The action in Case T-369/94 has therefore become devoid of purpose, so that thereis no longer any need to adjudicate thereon.

    In addition, the Court finds that the decision contested in Case T-85/95 wasaddressed to the UIP subsidiaries on whose behalf the funding applications hadbeen lodged, namely the fifth, sixth, seventh, eighth, ninth and tenth applicants. The latter therefore have the capacity to bring an action as addressees of thecontested decision.

    Finally, the first, second and third applicants are the producers of films which arecandidates for EFDO financing. They have argued, without the Commission

disputing the point, that a loan from EFDO brings forward the date on which distribution costs are recovered and thus the date on which the producer receivesa royalty. The fourth applicant, UIP, obtained exhibition rights for the filmsconcerned, which it then transferred to its subsidiaries established in the respectivecountries where distribution was envisaged. It was UIP, moreover, which passedon its subsidiaries' funding applications to EFDO, on behalf of those subsidiariesand, according to UIP, at the request of the producer concerned. In thosecircumstances, both the producers of the films and UIP are directly and individuallyconcerned, in the same way as addressees of the contested decision, by reason ofcertain characteristics which are particular to them or a factual situation whichdistinguishes them in relation to any other person.

    The action in Case T-85/95 is therefore admissible.

Substance — Case T-85/95

    In support of their action, the applicants rely on three pleas in law: infringementof the selection criteria laid down in the EFDO guidelines, incompatibility with thephilosophy and aims of the MEDIA programme, and an insufficient statement ofreasons.

    The Court will examine the first and second pleas together.

The first and second pleas: infringement of the selection criteria laid down in theEFDO guidelines and incompatibility with the philosophy and aims of the MEDIAprogramme

Summary of the parties' arguments

    In their first plea, the applicants begin by arguing that the funding applications fullysatisfied all the conditions laid down in the EFDO guidelines, and in particular therequirement that at least three distributors representing at least three different EUcountries agree to exhibit a film in cinemas in their countries. The applicantssubmit that the term 'three different distributors‘ means three legally distinctentities, whether connected with each other or not, and that there is no justificationfor regarding a group of connected companies as a single distributor.

    In reply to the Commission's argument that one of the central aims of the MEDIAprogramme was to set up co-distribution networks by fostering cooperation betweencompanies which were previously operating in isolation on their national territory,the applicants argue that that aim is not mentioned in the guidelines, which state,on the contrary, that the primary objective is to broaden the distribution ofEuropean films on a pan-European basis. Moreover, the guidelines of the initiative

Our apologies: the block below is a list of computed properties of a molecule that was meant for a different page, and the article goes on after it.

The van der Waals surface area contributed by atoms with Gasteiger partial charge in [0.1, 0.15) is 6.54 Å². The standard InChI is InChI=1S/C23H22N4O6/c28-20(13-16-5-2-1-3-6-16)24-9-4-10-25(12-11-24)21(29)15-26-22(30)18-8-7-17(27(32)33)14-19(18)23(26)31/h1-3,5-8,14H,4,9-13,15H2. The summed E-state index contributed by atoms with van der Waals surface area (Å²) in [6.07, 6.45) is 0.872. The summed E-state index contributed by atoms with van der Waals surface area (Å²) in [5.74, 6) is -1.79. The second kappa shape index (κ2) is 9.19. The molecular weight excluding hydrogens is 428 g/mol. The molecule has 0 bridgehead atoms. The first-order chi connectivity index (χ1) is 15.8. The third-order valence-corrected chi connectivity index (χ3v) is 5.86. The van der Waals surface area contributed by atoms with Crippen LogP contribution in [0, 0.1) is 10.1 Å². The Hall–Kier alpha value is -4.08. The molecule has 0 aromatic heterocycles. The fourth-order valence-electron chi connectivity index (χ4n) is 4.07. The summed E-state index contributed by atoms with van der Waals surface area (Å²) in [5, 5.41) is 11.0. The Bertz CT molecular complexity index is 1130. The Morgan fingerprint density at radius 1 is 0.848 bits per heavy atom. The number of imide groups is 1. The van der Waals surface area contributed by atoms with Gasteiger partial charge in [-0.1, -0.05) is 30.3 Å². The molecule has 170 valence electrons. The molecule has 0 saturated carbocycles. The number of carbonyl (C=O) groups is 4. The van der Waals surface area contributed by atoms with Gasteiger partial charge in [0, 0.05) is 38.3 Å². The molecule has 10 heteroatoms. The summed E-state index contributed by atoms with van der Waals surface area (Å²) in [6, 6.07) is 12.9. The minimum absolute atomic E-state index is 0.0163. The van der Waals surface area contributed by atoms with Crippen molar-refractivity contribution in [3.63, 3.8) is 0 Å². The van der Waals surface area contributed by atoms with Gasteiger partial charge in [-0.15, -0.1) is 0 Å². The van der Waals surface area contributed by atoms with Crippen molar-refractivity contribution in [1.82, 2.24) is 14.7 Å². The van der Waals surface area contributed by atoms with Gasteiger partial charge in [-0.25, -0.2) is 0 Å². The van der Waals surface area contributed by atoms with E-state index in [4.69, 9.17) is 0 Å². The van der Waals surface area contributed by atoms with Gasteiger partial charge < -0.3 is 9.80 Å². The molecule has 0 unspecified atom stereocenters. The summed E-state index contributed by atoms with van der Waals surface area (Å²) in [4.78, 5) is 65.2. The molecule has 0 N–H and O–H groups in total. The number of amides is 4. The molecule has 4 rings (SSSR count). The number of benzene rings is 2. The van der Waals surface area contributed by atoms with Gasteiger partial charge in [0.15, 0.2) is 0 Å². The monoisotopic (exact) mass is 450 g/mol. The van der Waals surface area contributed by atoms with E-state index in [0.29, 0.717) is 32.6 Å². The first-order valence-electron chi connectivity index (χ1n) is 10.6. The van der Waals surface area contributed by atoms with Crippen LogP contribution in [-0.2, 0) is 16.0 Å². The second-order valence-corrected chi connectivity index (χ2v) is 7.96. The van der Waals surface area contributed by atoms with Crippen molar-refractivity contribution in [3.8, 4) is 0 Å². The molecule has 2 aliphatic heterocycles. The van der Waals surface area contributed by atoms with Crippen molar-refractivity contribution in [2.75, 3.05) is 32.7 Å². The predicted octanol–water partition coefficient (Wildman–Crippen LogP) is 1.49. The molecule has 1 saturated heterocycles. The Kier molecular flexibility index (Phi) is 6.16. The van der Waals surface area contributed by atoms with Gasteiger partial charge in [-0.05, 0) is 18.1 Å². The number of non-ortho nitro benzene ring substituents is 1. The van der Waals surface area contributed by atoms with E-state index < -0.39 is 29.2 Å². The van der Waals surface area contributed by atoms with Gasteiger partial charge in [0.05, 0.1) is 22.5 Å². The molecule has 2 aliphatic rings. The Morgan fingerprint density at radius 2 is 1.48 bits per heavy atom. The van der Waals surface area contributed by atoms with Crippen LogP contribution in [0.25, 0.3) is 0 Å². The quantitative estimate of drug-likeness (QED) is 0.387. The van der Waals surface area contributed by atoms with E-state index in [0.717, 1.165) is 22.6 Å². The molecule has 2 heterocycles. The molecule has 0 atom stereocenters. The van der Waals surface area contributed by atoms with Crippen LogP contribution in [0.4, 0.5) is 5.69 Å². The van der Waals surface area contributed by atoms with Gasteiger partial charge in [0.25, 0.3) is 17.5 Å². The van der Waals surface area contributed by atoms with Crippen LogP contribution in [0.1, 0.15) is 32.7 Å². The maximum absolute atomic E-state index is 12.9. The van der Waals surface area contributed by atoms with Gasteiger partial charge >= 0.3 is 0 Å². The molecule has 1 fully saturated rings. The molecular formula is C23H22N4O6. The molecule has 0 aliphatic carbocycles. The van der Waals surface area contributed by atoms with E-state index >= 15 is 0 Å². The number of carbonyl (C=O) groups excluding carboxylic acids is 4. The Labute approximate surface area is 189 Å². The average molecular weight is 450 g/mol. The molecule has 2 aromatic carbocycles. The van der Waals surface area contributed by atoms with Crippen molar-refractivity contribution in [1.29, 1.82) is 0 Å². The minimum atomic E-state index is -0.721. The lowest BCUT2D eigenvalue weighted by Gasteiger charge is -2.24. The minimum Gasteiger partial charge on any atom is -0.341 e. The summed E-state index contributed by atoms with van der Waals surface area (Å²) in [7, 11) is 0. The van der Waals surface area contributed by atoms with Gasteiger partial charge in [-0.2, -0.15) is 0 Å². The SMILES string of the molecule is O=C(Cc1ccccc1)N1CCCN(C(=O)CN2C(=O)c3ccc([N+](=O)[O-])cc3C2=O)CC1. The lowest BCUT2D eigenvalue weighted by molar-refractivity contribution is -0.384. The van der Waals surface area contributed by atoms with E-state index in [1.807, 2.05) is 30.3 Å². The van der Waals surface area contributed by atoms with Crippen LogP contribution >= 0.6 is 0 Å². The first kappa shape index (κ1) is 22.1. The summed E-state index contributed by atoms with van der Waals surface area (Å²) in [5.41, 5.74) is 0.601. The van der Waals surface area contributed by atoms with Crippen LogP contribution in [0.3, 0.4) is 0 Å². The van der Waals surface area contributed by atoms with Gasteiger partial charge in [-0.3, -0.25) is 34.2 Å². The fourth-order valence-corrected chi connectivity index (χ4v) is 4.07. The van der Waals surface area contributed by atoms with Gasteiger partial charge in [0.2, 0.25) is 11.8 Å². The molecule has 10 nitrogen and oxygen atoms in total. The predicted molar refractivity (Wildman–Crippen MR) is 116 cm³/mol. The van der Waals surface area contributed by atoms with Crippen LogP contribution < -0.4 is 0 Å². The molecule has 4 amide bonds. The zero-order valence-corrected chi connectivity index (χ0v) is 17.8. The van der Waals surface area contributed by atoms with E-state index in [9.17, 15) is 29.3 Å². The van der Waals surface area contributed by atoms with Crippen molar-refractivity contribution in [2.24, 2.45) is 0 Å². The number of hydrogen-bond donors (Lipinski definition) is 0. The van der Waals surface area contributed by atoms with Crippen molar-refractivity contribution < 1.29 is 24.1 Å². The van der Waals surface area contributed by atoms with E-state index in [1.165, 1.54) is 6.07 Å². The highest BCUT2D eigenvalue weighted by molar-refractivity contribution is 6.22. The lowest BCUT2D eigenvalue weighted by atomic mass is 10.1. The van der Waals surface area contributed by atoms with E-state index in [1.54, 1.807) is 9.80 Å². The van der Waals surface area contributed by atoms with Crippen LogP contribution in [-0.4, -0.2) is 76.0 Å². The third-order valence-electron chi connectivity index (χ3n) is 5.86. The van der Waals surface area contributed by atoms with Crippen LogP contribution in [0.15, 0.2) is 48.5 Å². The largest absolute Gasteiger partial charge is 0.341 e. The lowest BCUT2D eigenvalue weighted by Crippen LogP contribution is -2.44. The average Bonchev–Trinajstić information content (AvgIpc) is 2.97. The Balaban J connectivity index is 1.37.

named Espace Vidéo Européen (hereinafter 'EVE‘), which is one of the groupsof European programmes established within the framework of the MEDIAprogramme and is very similar to EFDO in its aims and methods, explicitlyencourage distribution by related companies by providing that 'specialconsideration will be given to companies operating in multiple territories‘.

    The applicants add that in practice EFDO has granted loans to related companiesin the case of, inter alia, the films De Flat, Jack and Sarah and Carrington. Theapplicants have attached to their reply a list of 13 films in all, covering the periodfrom 1992 to 1995, which they maintain have been distributed by related companieswith the support of EFDO.

    They also point out that the funding applications for the distribution ofNostradamus were made by four entities connected to UIP in conjunction with sixother distributors which were not connected either to each other or to any companyin the UIP group, making a total of seven applicants in accordance with theCommission's interpretation of the 'different distributors‘ rule. However, only theapplications of the six distributors not connected to UIP were declared eligible. Inthe applicants' submission, that is irreconcilable with the Commission's position.

    Secondly, the applicants argue that the extent of EFDO's discretion in selectingdistribution projects is governed by the selection criteria published in the guidelines. The guidelines do not provide that applications fulfilling the stated conditions maybe rejected, save for the reasons and criteria explicitly stated therein.

    The applicants maintain that, since the Commission may not delegate discretionarypowers to dependent bodies (see Meroni, cited above), EFDO may not — and couldnot lawfully have been given the power to — refuse loans on the basis of criteria notcontained in the guidelines. In those circumstances, once an application meets theeligibility test, EFDO has no discretionary power as to whether to apply theselection criteria contained in the guidelines or not. The applicants add that, evenif EFDO did enjoy a discretionary power to reject eligible applications, that powerwas exceeded in this case, with the result that the contested decision infringes theprinciples of equal treatment, legal certainty and the protection of legitimateexpectations.